Having again been left off the Bilderberg and Davos invitation lists (I knew I should have subscribed to the Chronicle of Philanthropy!), I can't say for sure that successful liberal billionaires, whose money talks loudly even to Boy Scouts, are more inclined towards libertinism and radical autonomy; but perhaps only an average inclination is sufficient (although see the Bloomberg, Soros, and Zell grants to Planned Parenthood).
Consider history. The desire for radical autonomy of the fist-shaking at God sort has always been nearly irresistible for we the fallen. From the Garden of Eden, to the "don't tell me what to do" teenager, to the "it's all relative" sophomore, to the "I'm spiritual but not religious" suburbanite, to the multicultural world-cultures teacher; we can't seem to shake our lazy failure to think, judge and choose virtue.
And this ultra-rich-sponsored libertinism wouldn't be a big deal if rich liberals wasted their money, died and were forgotten. St. Alphonse Ligouri comments on death being a great equalizer:
"On this earth," observed Seneca, "men are born unequal; but after death all become equal." And Horace said: "Death levels the scepter with the spade."
Enter legacy-seeking, the centuries-old attempt to deny the inevitable embrace of Sister Death. Although modern attempts to forestall death are as ineffective as their earlier predecessors, the new politically correct legacies inflict substantially more damage on both beneficiaries and benefactors.
Cultural Marxism has many victims. Consider that 52 million babies have been murdered (now both unborn and born -- courtesy of Gosnell, Karpen, Carhart, Riley, Brigham and others); nearly half of all young black women have genital herpes; black illegitimate births have peaked at 72.5% of all black births; the Boy Scouts can no longer live by their own moral code; Grandma and Grandpa are increasingly at risk of doctor-issued DNR orders; and middle school kids are unnecessarily confused by the queer "education" their parents would have preferred they not receive.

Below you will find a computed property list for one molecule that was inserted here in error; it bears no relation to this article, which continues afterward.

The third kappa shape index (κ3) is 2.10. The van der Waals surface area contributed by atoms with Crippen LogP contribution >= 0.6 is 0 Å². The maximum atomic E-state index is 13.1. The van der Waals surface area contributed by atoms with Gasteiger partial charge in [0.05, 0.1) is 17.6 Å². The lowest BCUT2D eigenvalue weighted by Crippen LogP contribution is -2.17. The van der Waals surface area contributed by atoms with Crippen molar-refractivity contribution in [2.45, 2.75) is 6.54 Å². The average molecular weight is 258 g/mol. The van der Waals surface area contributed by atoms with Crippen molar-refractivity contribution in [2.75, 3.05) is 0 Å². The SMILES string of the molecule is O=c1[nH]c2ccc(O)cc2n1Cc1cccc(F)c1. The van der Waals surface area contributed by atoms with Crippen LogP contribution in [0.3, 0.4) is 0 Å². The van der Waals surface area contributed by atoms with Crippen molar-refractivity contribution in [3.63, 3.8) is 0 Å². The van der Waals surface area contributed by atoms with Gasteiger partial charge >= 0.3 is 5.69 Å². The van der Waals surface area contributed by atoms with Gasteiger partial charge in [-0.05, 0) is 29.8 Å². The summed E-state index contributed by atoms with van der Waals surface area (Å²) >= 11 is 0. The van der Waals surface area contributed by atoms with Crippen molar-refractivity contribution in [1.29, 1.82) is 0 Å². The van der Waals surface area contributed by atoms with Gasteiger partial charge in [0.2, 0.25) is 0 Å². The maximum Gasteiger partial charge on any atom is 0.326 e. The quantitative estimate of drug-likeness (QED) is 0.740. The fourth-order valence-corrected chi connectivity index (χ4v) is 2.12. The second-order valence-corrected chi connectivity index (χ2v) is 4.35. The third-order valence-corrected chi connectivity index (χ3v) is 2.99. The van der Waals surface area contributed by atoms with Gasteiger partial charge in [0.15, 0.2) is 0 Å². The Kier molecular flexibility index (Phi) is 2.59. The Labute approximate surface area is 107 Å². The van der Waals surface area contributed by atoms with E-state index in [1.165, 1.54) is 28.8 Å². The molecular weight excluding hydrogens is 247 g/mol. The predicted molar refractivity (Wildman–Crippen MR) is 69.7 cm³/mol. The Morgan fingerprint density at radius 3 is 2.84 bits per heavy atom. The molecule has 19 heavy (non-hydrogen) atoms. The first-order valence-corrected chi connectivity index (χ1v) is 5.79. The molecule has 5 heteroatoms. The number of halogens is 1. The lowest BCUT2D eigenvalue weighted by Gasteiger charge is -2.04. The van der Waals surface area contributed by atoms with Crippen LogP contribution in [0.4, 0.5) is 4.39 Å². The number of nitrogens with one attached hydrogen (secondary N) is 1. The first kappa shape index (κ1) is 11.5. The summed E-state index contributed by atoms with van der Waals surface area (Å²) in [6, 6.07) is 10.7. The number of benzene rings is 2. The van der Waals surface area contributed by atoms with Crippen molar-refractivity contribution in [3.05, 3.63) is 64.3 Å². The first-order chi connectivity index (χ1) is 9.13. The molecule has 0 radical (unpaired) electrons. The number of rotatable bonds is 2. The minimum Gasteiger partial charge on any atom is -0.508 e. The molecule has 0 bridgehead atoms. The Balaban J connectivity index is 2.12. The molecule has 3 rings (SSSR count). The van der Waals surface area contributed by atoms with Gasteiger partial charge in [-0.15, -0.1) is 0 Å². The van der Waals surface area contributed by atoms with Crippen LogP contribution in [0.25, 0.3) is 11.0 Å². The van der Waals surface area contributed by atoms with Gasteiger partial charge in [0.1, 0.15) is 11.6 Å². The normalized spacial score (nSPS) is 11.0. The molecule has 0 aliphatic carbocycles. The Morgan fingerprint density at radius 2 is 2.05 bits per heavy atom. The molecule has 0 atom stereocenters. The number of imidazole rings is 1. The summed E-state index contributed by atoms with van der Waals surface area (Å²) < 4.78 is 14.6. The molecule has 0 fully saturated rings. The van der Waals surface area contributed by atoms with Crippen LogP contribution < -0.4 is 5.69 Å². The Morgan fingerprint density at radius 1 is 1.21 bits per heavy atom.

But the victims aren't just traditional vulnerables -- children, minorities, and the elderly. (Incidentally, aren't we supposed to care for the orphan, unclothed, sick, elderly, widow, etc...?) The victim list also includes those you might deem autonomous. Consider the shiftless, novelty-addled Hollywood star and her substance-abused life; the philandering politico who has deprived himself of the support and warmth of a loving home life; the maritally-troubled 40-something, repeatedly advised by her sad and serially drunk friends to "ditch and toss;" and, the rest of us who now wade through, resist and witness against an American culture rife with scandalous levels of selfism, vice and loveless irresponsibility.
This desire of certain wealthy elites to create a world that mirrors their distorted image of themselves -- autonomous; disrespectful of tradition; entitled; and confident in their not particularly well-researched worldviews -- is a real threat to us all. These elites would do us and themselves well to again heed the words of St. Alphonse Ligouri, "Remember that you die -- Memento mori;" that judgment is coming; and, even after an evolutionary timetable of say 250,000 years, an eternity in hell would only just be underway.
So given the choice between random social evolution (aka, the "arc" or "right side" of history) and money talking, the simplest explanation is also the most logical. Evolution doesn't happen on tight time frames and the suggestion of a random arc is a contradiction -- randomness refutes teleology and an arc suggests it. Out of vanity, today's new money leans toward libertinism, cultural Marxism, autonomy and social chaos; it gets spent; and we get the laws, policies and media cheerleading all the way to the bottom.
And so, without humility, philanthropy is just monuments and some pretty bad ones at that. There may be at least one application of this fact for those of us who are not invited to Bilderberg or Davos and who do not subscribe to the Chronicle of Philanthropy. As parents, let's not permit low standards or rationalize away our children's behavior because we did the same thing when we were young -- that's just vain legacy building of the same sub-par variety as Bloomberg, Soros, or Zell. Let's love our children enough to want them to be better and more virtuous than we are, to ask more of them than we did of ourselves.